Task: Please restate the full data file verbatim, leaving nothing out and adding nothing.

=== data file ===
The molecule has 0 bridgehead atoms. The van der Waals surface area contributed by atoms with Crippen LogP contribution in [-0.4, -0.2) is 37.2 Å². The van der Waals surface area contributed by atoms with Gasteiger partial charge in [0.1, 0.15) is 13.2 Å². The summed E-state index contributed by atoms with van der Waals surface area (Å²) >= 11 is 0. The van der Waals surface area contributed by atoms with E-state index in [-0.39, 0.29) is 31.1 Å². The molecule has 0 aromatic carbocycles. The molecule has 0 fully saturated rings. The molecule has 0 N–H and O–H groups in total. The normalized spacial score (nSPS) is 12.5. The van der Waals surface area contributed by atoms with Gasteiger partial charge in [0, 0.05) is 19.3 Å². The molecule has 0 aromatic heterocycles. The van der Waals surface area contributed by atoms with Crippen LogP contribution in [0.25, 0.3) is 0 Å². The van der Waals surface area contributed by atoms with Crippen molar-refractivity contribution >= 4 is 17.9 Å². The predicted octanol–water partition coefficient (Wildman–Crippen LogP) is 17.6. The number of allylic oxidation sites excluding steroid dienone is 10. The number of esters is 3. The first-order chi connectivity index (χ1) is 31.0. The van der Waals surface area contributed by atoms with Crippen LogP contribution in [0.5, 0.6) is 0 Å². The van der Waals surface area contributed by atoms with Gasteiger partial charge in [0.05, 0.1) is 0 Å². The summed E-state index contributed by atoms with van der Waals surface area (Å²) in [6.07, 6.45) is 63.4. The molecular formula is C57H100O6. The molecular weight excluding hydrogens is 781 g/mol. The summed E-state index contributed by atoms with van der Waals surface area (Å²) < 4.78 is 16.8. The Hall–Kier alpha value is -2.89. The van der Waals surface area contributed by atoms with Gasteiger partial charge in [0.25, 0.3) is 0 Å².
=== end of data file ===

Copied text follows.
The molecule has 0 bridgehead atoms. The van der Waals surface area contributed by atoms with Crippen LogP contribution in [-0.4, -0.2) is 37.2 Å². The van der Waals surface area contributed by atoms with Gasteiger partial charge in [0.1, 0.15) is 13.2 Å². The summed E-state index contributed by atoms with van der Waals surface area (Å²) >= 11 is 0. The van der Waals surface area contributed by atoms with E-state index in [-0.39, 0.29) is 31.1 Å². The molecule has 0 aromatic carbocycles. The molecule has 0 fully saturated rings. The molecule has 0 N–H and O–H groups in total. The normalized spacial score (nSPS) is 12.5. The van der Waals surface area contributed by atoms with Gasteiger partial charge in [0, 0.05) is 19.3 Å². The molecule has 0 aromatic heterocycles. The van der Waals surface area contributed by atoms with Crippen LogP contribution in [0.25, 0.3) is 0 Å². The van der Waals surface area contributed by atoms with Crippen molar-refractivity contribution >= 4 is 17.9 Å². The predicted octanol–water partition coefficient (Wildman–Crippen LogP) is 17.6. The number of allylic oxidation sites excluding steroid dienone is 10. The number of esters is 3. The first-order chi connectivity index (χ1) is 31.0. The van der Waals surface area contributed by atoms with Crippen LogP contribution in [0.5, 0.6) is 0 Å². The van der Waals surface area contributed by atoms with Gasteiger partial charge in [0.05, 0.1) is 0 Å². The summed E-state index contributed by atoms with van der Waals surface area (Å²) in [6.07, 6.45) is 63.4. The molecular formula is C57H100O6. The molecular weight excluding hydrogens is 781 g/mol. The summed E-state index contributed by atoms with van der Waals surface area (Å²) < 4.78 is 16.8. The Hall–Kier alpha value is -2.89. The van der Waals surface area contributed by atoms with Gasteiger partial charge in [0.25, 0.3) is 0 Å².